450 7th Street NW
Washington, DC 20004-2207

The recommended nearby Metro rail stations are:

  • Archives-Navy Memorial-Penn Quarter on the Yellow and Green Lines – one and a half blocks south of the theatre, or
  • Gallery Pl-Chinatown on the Red, Yellow and Green Lines – two blocks north of the theatre. Use the MCI Arena exit.

  • Othello
    by William Shakespeare
    directed by Michael Kahn
    8/30/2005 - 10/30/2005
    With poetry rivaling King Lear and with the psychological depth of Hamlet, Othello explores the tragedy of a love destroyed by jealousy. Provoked by the treacherous Iago’s lies, Othello begins to mistrust his loyal bride, letting his suspicions rise until he destroys his once-happy marriage. Artistic Director Michael Kahn directs, with Avery Brooks as Othello and Patrick Page as Iago.

  • The Comedy of Errors
    by William Shakespeare
    directed by Douglas C. Wager
    11/15/2005 - 1/8/2006
    One of Shakespeare’s earliest plays, The Comedy of Errors is a farce of mistaken identities, taking place in the course of one whirlwind day. Featuring two sets of twins separated at birth, the play is ripe with slapstick humor and fantastic coincidences. Douglas C. Wager returns for the first time since The Two Gentlemen of Verona.

  • Don Juan
    by Molière
    translated, adapted and directed
    by Stephen Wadsworth
    1/24/2006 - 3/19/2006
    Charismatic, anarchic and wickedly funny, Don Juan trains his piercing intellect on Louis XIV’s France and carves brilliantly into sex, politics, religion and the social contract, while his servant Sganarelle argues passionately for his master’s soul. Stephen Wadsworth makes his Shakespeare Theatre Company debut directing his reconstruction of Molière’s masterpiece.

  • The Persians
    by Aeschylus
    a new version by Ellen McLaughlin
    directed by Ethan McSweeny
    4/4/2006 - 5/21/2006
    One of only seven surviving plays by the “Father of Tragedy,” Aeschylus’ The Persians is a cautionary tale pondering the perils of unbridled pride and overreaching power. Evoking sorrow for the once-powerful Persia, Aeschylus depicts the collapse of an empire felled by greed and arrogance. Former Shakespeare Theatre Associate Director Ethan McSweeny returns to make his directorial debut on the mainstage.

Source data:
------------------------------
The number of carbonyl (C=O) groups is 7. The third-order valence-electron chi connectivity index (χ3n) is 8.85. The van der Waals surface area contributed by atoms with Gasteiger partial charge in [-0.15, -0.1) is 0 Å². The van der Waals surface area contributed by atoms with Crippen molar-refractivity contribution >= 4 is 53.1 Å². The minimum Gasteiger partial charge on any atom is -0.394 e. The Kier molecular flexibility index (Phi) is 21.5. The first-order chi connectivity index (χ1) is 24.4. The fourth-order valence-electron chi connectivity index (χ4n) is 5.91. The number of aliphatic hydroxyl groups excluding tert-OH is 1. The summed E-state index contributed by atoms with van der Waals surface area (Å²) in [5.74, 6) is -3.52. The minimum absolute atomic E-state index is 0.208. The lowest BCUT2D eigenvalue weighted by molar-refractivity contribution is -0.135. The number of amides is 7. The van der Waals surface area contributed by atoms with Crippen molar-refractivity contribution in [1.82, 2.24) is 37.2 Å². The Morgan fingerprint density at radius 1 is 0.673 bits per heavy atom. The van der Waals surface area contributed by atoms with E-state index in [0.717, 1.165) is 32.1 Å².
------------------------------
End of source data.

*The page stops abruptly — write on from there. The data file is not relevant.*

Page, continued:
• Love's Labor's Lost
    by William Shakespeare
    directed by Michael Kahn
    6/6/2006 - 7/30/2006
    With Love’s Labor’s Lost, Shakespeare created a feast of language, rich with rhymed verse, wordplay and witty banter. After renouncing the world’s pleasures for the world of academia, four noblemen find themselves helplessly falling in love. Artistic Director Michael Kahn directs this production, slated to travel to the Royal Shakespeare Company in Stratford-upon-Avon in the summer of 2006.

Single Ticket Price Chart

Regular Run
A B C * D *
Tues./Wed./Sun. 7:30 pm
Thurs. 8 pm
$58.00 $51.00 $41.00 $26.00
Fri. 8:00 pm $64.75 $57.75 $47.75 $32.75
Sat./Sun. 2:00 pm $64.75 $57.75 $47.75 $32.75
Sat. 8:00 pm $71.25 $64.25 $54.25 $39.25
Preview Week
A B C * D *

Tues./Wed./Sun. 7:30 pm
8:00 pm

$46.25 $39.25 $29.25 $14.25
Fri. 8:00 pm $53.25 $46.25 $36.25 $21.25
Sat. 2:00 pm $53.25 $46.25 $36.25 $21.25
Sat. 8:00 pm $60.50 $53.50 $43.50 $28.50

* C and D section seats are limited and may be obstructed, please call for availability

Theatre Etiquette

Please silence cellular phones, watch alarms, beepers and pagers before entering the theatre or leave them with house management.

What to Wear to the Theatre

We have no official "dress code" for attending plays at the Shakespeare Theatre Company. Our patrons usually dress in business casual attire for non-Opening Night Performances and in formal business attire for Opening Nights. However, we'd rather have a patron come in jeans and a sweatshirt than not come at all out of concern for how they are dressed.

On occasion the theatre can be slightly chilly due to a particular set design's impact on the air flow. Lap blankets are available at the coat check if you get chilly.

Golden Rules of Theatre Etiquette

(This article originally appeared in Stagebill. Reprinted with permission.)

  1. Go easy with the atomizer: many people are highly allergic to perfume and cologne.
  2. If you bring a child, make sure etiquette is part of the experience. Children love learning new things.
  3. Unwrap all candies and cough drops before the curtain goes up or the concert begins.
  4. Make sure cell phones, beepers and watch alarms are OFF. And don't jangle the bangles.
  5. The overture is part of the performance. Please cease talking at this point.
  6. Note to love birds: When you lean your heads together, you block the view of the person behind you. Leaning forward also blocks the view.
  7. THOU SHALT NOT TALK, or hum, or sing along or beat time with a body part.
  8. Force yourself to wait for a pause or intermission before rifling through a purse, backpack or shopping bag.
  9. Yes, the parking lot gets busy and public transportation is tricky, but leaving while the show is in progress is discourteous.
  10. The old standby: Do unto others as you would have them do unto you.